by Rabbi Yisrael Kaniel – December 13, 2011

We read in the Torah section of VaYeshev how, after many difficulties that Joseph endured during his lifetime, including being sold into slavery by his brothers, he was regularly harassed by his captor’s wife to perform an immoral act with her.

Our Sages tell us (Bereshit Rabbah 85:2) that Joseph’s captor’s wife actually had some sort of noble intentions, for she had a vision that she would beget descendants from Joseph and wished to actualize this vision.  Unbeknownst to her, these descendants would come from her daughter and not from her.

In commenting on this episode (Daniel Y. Travis, A Voice in the Darkness, pp. 89-90), R. Moshe Sternbuch notes that it teaches us to be wary of good intentions.  If misguided, they can cause more damage than good.

Despite her good intentions, Joseph realized that doing this with his captor’s wife would bring him everlasting pain in the world to come (Babylonian Talmud, Sotah 3b).  In heaven, R. Sternbuch points out, they would have repeatedly shown him the vision of how he transgressed G-d’s Will while on this world.

R. Sternbuch goes on to note that modern technological advances have brought many kinds of media in existence that can show us the past and present in ways previously inconceivable – phenomenon that has a deeper significance.  In explanation, R. Sternbuch cites the Chafetz Chaim.  In the past, the Chafetz Chaim explained, Jews believed that G-d knows and sees everything and recorded all our actions.  As the generations became weaker in their faith, they required a more tangible sign of this reality.  Media that capture and record sounds and images, which can be replayed at a later time, help to illustrate what it means that all our deeds are being recorded to be seen when we reach the world to come.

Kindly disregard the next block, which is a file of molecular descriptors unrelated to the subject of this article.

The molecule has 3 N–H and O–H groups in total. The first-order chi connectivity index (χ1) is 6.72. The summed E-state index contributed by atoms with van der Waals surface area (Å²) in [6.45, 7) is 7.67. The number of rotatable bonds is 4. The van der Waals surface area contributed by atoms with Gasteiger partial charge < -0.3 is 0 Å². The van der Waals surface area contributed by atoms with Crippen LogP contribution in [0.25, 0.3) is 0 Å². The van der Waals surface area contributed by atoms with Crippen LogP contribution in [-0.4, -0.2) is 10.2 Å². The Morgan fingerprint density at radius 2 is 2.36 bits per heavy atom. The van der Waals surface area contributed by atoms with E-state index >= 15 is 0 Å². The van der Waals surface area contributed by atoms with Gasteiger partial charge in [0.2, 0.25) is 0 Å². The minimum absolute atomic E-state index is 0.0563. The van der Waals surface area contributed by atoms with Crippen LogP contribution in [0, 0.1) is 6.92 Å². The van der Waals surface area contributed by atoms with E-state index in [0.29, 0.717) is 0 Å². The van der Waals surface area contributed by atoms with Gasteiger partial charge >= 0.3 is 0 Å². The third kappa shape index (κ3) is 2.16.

We must remember to be wary of good intentions for they can sometimes lead us to very wrong conclusions and those conclusions will be replayed for us over and over to our regret in the world to come.  May we never allow ourselves to be led astray.